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October 21, 2019updated 11 Jul 2022 9:54am

Why is pharma so bad at sharing clinical trial data?

Since the 90s, the requirements for pharmaceutical companies to register and report results from clinical trials have increased. But analysis published in the BMJ indicates that large pharmaceutical companies could be doing much more when it comes to sharing data.

By Abi Millar

Over the last few decades, pharma companies have been under ever-mounting pressure to report their clinical trial data. Beginning in 1997, when the US Food and Drug Administration (FDA) required certain trials to be registered, the expectations for transparency have steadily increased.

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At first, the only trials that needed registering were those for potentially lifesaving drugs. And while companies needed to record that the trial had taken place, they didn’t need to release any of the data.

It wasn’t until 2007, when the FDA implemented its Amendments Act (FDAAA), that registration requirements were applied to all trials. At the same time, certain trials were also required to post their results, a mandate that was extended to all trials ten years later.

Today, the industry is in a position where pharma companies are not only reporting their results, they’re also going a step further and discussing whether to share de-identified patient data. Since January this year, the world’s leading medical journals have required authors to disclose whether or not they’ll be sharing this information, a public declaration that will likely nudge them towards further transparency.

Unfortunately, it can be hard to gauge how much progress has truly been made. The guidelines for what should be shared, and how it should be shared, are often vague, and it isn’t always clear what constitutes good practice. A 2017 study, which looked at 42 pharma companies’ policies on trial transparency, showed high variability in what they understood by this.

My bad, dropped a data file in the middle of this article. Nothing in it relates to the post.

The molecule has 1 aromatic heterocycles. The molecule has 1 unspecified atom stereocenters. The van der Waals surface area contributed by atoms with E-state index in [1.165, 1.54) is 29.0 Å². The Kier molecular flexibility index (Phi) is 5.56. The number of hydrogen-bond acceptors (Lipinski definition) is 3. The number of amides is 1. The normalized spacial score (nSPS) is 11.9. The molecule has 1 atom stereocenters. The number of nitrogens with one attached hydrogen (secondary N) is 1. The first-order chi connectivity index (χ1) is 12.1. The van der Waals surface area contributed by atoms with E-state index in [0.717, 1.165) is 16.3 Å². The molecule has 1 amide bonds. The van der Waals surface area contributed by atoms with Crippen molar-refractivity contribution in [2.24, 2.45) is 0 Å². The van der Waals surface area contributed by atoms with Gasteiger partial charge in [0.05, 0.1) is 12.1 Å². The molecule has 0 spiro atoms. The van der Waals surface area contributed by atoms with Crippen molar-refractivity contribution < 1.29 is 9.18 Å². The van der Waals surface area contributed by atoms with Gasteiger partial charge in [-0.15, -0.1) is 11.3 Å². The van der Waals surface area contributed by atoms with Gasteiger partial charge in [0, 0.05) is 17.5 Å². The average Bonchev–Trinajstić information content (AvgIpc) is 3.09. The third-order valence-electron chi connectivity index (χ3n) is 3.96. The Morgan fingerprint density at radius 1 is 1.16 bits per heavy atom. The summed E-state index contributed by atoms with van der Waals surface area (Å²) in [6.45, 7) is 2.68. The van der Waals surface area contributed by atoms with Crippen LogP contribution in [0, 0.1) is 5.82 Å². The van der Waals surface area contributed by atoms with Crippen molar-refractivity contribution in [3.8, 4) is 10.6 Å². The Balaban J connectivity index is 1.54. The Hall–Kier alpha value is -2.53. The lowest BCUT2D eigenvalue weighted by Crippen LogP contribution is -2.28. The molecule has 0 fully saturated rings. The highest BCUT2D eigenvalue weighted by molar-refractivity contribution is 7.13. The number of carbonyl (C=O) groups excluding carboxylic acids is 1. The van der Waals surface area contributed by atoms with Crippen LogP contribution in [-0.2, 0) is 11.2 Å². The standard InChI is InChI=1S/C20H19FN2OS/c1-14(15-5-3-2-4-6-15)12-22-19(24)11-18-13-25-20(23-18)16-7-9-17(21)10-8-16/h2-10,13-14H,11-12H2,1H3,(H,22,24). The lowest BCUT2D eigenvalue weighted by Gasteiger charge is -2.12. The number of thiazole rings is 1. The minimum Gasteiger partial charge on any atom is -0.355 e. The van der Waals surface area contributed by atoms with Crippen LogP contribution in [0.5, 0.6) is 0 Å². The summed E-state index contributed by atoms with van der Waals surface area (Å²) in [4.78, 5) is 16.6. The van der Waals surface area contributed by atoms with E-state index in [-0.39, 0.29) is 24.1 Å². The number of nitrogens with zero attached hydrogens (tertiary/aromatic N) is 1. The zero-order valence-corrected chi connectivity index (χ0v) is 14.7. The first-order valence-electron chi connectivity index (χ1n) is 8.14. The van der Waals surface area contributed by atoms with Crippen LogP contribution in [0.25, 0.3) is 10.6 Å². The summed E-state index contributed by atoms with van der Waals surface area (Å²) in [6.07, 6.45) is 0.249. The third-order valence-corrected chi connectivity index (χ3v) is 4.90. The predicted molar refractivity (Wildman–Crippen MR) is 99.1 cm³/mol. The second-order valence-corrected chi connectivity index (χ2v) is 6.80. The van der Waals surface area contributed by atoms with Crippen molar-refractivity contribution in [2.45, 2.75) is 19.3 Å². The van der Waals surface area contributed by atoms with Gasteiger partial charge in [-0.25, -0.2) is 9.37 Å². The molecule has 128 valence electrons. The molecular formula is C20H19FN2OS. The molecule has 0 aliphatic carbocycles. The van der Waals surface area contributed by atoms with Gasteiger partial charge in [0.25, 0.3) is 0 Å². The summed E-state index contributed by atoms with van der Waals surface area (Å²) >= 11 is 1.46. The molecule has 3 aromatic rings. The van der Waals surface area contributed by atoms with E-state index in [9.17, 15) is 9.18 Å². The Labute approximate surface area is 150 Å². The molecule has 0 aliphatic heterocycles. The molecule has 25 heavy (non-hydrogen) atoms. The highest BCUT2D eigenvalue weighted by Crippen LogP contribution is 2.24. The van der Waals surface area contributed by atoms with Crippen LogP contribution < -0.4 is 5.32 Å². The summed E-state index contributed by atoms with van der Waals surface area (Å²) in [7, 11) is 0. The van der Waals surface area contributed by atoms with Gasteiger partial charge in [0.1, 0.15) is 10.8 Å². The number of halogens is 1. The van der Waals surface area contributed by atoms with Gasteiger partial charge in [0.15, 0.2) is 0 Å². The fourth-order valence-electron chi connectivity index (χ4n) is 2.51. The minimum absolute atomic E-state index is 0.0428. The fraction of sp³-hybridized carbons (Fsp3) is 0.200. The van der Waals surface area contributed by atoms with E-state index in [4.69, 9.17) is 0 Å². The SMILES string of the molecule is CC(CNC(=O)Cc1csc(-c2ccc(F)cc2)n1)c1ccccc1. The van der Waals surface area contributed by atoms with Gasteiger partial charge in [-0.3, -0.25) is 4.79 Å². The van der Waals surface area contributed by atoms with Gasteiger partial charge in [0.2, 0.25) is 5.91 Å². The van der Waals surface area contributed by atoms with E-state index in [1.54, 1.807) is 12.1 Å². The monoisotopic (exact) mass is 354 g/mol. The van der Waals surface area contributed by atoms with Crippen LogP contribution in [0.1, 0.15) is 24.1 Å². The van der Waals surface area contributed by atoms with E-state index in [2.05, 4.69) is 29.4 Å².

The Good Pharma Scorecard

It was for this reason that the not-for-profit organisation Bioethics International, along with researchers from Yale and Stanford, developed the Good Pharma Scorecard (GPS). An annual ranking of pharma companies’ ethical performance, the scorecard provides a standardised means of assessing data-sharing practices.

“Before this tool, we didn’t have a consistent set of measures or benchmarks you could use to understand how research sponsors were performing,” says Dr Jennifer E Miller, founder of Bioethics International and assistant professor at the Yale School of Medicine. “It wasn’t clear what was really going on in the sector.”

First, she says, her team developed a set of harmonised measures for responsible data- sharing in clinical research. Then they used these measures to benchmark the practices of 20 large pharma companies that had FDA- approved products in 2015.

The results, published in the BMJ, were fairly mixed. While four of the pharma companies (Novo Nordisk, Roche, Novartis and Johnson & Johnson) met all the data-sharing measures, two companies did not have data sharing policies at all, and the median score for data sharing was a lukewarm 63%.

However, once companies were given the chance to improve their policies, the average score jumped to 80% and three more companies acquired a perfect rating. As Miller explains, this is a great example of how the tool can motivate companies to change.

“Not only does it recognise where there were best practices, but it also provides a catalyst for reform,” she says. “What you’ll see is that 50% of the lowest- scoring companies improved their practices and policies within 30 days of receiving the low score. So it shows the GPS is a great vehicle for setting harmonised standards as well as recognising best practices and, perhaps most importantly, catalysing improved behaviours where needed.”